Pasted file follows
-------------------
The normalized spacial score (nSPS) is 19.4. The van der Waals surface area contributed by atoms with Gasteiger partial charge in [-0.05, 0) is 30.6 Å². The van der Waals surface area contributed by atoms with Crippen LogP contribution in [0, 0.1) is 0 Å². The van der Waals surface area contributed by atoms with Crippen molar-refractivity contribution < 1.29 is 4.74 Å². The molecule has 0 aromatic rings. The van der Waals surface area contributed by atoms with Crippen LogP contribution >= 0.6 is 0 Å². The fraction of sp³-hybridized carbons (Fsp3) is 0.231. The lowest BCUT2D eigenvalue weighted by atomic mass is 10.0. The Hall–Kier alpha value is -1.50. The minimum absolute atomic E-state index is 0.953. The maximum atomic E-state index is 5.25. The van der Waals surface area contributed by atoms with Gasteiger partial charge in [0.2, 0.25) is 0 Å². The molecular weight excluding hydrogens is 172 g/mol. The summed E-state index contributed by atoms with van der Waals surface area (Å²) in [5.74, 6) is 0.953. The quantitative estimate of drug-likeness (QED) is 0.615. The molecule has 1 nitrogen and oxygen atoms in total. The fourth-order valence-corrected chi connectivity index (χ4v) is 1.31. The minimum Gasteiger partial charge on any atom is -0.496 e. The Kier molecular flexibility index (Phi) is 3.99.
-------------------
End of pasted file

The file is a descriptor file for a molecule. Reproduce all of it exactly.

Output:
The normalized spacial score (nSPS) is 19.4. The van der Waals surface area contributed by atoms with Gasteiger partial charge in [-0.05, 0) is 30.6 Å². The van der Waals surface area contributed by atoms with Crippen LogP contribution in [0, 0.1) is 0 Å². The van der Waals surface area contributed by atoms with Crippen molar-refractivity contribution < 1.29 is 4.74 Å². The molecule has 0 aromatic rings. The van der Waals surface area contributed by atoms with Crippen LogP contribution >= 0.6 is 0 Å². The fraction of sp³-hybridized carbons (Fsp3) is 0.231. The lowest BCUT2D eigenvalue weighted by atomic mass is 10.0. The Hall–Kier alpha value is -1.50. The minimum absolute atomic E-state index is 0.953. The maximum atomic E-state index is 5.25. The van der Waals surface area contributed by atoms with Gasteiger partial charge in [0.2, 0.25) is 0 Å². The molecular weight excluding hydrogens is 172 g/mol. The summed E-state index contributed by atoms with van der Waals surface area (Å²) in [5.74, 6) is 0.953. The quantitative estimate of drug-likeness (QED) is 0.615. The molecule has 1 nitrogen and oxygen atoms in total. The fourth-order valence-corrected chi connectivity index (χ4v) is 1.31. The minimum Gasteiger partial charge on any atom is -0.496 e. The Kier molecular flexibility index (Phi) is 3.99.